A Father's Day Story

August 2002  - Moving into my dorm at Florida State University

“Dad has just been taken to the hospital. He’s had a heart attack,” my sister told me over the phone in late October of 2013, “I’ll tell you more when I find out.” At that time I was working on my graduate degree in Christian Formation and Ministry at Wheaton College – thousands of miles away from my family in Florida. I had been sitting in a revival conference listening to Paul Washer, one of my favorite speakers, when I received the phone call. Immediately my stomach dropped and my mind raced with worst case scenarios. 

My first impulse was to go home immediately and leave on the first flight to Florida. I rolled through my head the possible issues with that plan: I didn’t have the money, I had several important papers/assignments due at the time, I’d miss out on work at my job and possibly have to leave it. I waited outside the Billy Graham Center in the cold night air waiting to hear more. Eventually, I heard from my mom and was able to hear from my dad as well.

I can't remember the exact timeline of the phone call, whether it was that night or the next day, but in talking with my father, I expressed my love for him, we discussed some trivialities, and then I shared my desire to drop my studies for a while, go home and visit him. His response, and I wrote it down word for word because it struck me so much at the time, was this:
I want you to succeed up there. Finish what you went up there for. I really believe in it. I can’t wait to go up there when you finish.
My father’s thoughts, even while he was recovering from a heart attack and a stint procedure, was that he believed I was following my calling and he didn’t want anything to get in the way of it. It’s hard to put into words the powerful security and confidence a son can derive from a father who loves by supporting his calling.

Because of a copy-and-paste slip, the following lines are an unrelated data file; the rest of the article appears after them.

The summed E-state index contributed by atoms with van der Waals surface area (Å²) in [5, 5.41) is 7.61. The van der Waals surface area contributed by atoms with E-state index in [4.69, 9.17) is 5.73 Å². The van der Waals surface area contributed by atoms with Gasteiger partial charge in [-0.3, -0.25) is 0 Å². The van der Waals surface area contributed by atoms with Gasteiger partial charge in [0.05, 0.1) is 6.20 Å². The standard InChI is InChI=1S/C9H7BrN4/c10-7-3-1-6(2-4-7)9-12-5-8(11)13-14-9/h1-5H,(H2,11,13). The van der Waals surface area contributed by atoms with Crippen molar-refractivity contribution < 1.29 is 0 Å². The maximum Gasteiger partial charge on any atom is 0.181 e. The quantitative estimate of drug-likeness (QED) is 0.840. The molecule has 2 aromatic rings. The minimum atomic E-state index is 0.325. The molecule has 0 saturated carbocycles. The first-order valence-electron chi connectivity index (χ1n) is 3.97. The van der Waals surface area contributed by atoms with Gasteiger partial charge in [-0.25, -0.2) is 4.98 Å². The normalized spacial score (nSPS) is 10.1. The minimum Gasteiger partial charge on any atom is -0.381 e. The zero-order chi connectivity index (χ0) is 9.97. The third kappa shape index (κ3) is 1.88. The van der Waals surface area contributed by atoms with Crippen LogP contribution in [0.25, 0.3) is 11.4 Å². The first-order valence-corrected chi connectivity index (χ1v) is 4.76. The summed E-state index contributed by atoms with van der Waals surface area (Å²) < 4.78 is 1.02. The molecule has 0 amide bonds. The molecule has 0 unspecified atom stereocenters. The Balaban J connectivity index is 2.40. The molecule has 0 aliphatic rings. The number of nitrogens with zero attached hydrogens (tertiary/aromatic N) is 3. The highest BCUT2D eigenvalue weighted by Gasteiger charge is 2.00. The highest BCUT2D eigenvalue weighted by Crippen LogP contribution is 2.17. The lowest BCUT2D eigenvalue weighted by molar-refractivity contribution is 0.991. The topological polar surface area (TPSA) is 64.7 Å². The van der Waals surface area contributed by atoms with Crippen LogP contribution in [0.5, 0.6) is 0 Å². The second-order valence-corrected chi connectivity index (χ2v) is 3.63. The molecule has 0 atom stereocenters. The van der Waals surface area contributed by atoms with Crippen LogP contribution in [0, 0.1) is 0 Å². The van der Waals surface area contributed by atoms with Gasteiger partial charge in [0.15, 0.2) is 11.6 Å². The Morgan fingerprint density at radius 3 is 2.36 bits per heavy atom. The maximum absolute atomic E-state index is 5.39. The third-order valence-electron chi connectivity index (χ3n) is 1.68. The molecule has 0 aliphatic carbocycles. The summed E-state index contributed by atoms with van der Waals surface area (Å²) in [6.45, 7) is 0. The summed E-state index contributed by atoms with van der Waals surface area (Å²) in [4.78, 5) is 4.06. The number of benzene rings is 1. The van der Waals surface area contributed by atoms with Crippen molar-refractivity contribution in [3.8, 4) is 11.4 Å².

This picture was texted to me after the call

His words reminded me of another phone conversation I had with him and my mother eleven years earlier, in 2002. I called home with the decision that I was changing my undergrad major from education to religion. I was burning out and de-motivated from my education courses and only found drive and inspiration in the religion courses I took. I knew that if I was going to make it out of college, I had to switch. I didn't tell them that I was struggling greatly with demotivation and feelings of listlessness in my current major. I’ll never forget my father’s initial response, “What are you going to do with that degree? Go and work at the religion store?” It’s something that has always stuck in my head. I knew that his concern was for my financial future and ultimately for my well-being, but it still stung. He couldn’t see the wisdom in my decision, but this didn’t stop his support for me; in words or in deeds. 

After finishing up at Florida State University (mostly finished, but that’s another story), I wasn’t quite sure what I wanted to do with my life and with this religion degree. I got a job at Suntrust Bank, sparking one of my favorite lines to people who asked me what I did, “I got a degree in religion, so I naturally went into finances.” It was just a placeholder. Eventually, my campus pastor asked me to help him plant a church in the area. I felt called to do this. However, there wasn’t much money in it.